I'm sure there's an old saying about this, but the truth is--if you don't want to spend money, then don't go shopping. Don't go.
Every month I do our budget. This past month I'd been so busy, I didn't make many extra grocery shopping trips. I realized that I hadn't gone garage saling much or spent much time in stores at all. I was quite surprised when I did our budget at the end of the month and realized that we'd spent as little as we did.
My mom has been living with us now for a month and she is probably the most frugal person I know. She's always been a good influence on me in that way. One of the blessings of who she is, though, is that she doesn't make me feel guilty for what I do spend money on for my family. She simply makes me aware that I don't need to spend by her quiet presence and her contented heart.
It was funny because yesterday she brought up spending money on her grandchildren and I told her she didn't need to. She commented that they are happy with anything--the littlest of gifts in fact. I agreed and am very thankful for this. I was not a contented child or young adult and I have deeply desired such a heart for my children. I have taught them to say thank you whenever they receive a gift and write a thank you note. When they had their first birthday parties, I made a big deal that everyone would sit down and the girls would open their cards first and then the presents. When they are upset about something they don't have, I point out what they do have.
One of the biggest reasons they probably are the way they are is also because we don't watch television, we don't regularly go through the toy aisle at stores, and they don't get to pick out a little thing each time we go to the store. I have noticed that these practices (especially television) have started to lead us down the road to the "Gimmes" as the Berenstain Bear family would call them. I'll have a weak moment and give in and go to the toy section two trips in a row--and then I later regret it. I love the Berenstain Bear story about the "Gimmes". I think it made a bigger impression on me than on the kids when we read it together a few years ago!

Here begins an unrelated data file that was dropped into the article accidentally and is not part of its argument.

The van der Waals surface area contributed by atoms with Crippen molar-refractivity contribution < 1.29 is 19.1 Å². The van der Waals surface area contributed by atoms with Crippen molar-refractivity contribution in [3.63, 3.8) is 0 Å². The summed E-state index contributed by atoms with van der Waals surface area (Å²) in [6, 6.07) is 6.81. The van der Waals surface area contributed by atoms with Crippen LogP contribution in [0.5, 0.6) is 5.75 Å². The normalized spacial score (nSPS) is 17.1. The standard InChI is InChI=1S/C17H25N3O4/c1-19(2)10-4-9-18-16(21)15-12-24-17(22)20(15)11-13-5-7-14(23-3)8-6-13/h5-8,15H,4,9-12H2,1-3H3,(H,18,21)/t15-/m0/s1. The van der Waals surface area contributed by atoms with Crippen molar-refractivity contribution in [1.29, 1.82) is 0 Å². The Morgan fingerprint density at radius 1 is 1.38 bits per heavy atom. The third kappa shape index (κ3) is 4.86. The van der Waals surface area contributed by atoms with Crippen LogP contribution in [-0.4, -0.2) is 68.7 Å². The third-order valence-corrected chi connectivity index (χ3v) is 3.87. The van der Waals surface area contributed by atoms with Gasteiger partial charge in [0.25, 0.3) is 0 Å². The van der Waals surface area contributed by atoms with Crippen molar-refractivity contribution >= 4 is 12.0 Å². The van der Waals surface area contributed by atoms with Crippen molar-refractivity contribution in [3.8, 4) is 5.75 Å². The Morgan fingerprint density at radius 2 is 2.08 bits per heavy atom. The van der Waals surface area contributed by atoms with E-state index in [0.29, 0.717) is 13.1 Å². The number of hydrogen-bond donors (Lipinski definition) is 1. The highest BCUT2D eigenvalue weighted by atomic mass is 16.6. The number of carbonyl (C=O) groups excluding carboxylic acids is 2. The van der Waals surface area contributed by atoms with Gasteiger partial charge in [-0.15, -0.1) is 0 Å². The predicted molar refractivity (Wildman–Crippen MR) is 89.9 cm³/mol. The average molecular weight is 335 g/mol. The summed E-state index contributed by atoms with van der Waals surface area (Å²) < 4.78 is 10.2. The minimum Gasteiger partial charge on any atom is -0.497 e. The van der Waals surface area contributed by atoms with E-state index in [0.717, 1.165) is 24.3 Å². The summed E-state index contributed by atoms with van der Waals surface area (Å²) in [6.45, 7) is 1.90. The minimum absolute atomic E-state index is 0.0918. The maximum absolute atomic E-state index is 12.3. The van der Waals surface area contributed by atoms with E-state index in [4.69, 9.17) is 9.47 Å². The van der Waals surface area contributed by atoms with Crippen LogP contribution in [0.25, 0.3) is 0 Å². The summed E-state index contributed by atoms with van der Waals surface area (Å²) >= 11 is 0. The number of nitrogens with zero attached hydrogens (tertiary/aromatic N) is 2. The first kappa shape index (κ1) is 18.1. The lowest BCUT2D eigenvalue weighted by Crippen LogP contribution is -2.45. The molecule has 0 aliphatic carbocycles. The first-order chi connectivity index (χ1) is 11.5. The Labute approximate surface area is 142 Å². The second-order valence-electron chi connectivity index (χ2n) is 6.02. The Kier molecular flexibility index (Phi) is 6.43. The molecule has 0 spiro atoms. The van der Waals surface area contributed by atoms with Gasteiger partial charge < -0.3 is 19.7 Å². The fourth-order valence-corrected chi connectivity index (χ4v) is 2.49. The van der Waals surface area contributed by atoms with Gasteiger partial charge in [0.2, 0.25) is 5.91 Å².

But, there is an even bigger reason than all of these that I see as the heart of the matter. It is God and how we feel about money. All that we have is really His. What we believe shapes what we teach our children about money and things. It also shapes how tightly we hold onto money. We have to guard our own hearts when it comes to spending money on needs and wants and then protect our children's hearts in this matter as well. I feel very responsible for this.
It's rather ironic to me that I'm finally getting these thoughts posted on Black Friday. A few years ago, I used to love to go shopping on Black Friday. Even last year, I went and bought a shop-vac at Home Depot. But, when I went, I found that I cringed. As I heard stories about the crowds and saw the merchandise that was very cheap being sold even cheaper, I was sad. I began to think that Black Friday has started to become a day in which we buy gifts for ourselves instead of gifts for others. I do have friends that enjoy this day and do buy gifts for others. But, as I've looked around the stores the past few years I've noticed that that just doesn't seem to be the case for a lot of folks. So, today, I'm not going. Part of me wishes I could and that it was like it used to be 15 years ago without the mobs and intense frenzy. But, that's not the way it is today. So, I'm going to go get a cup of coffee and sit down with a cookie instead!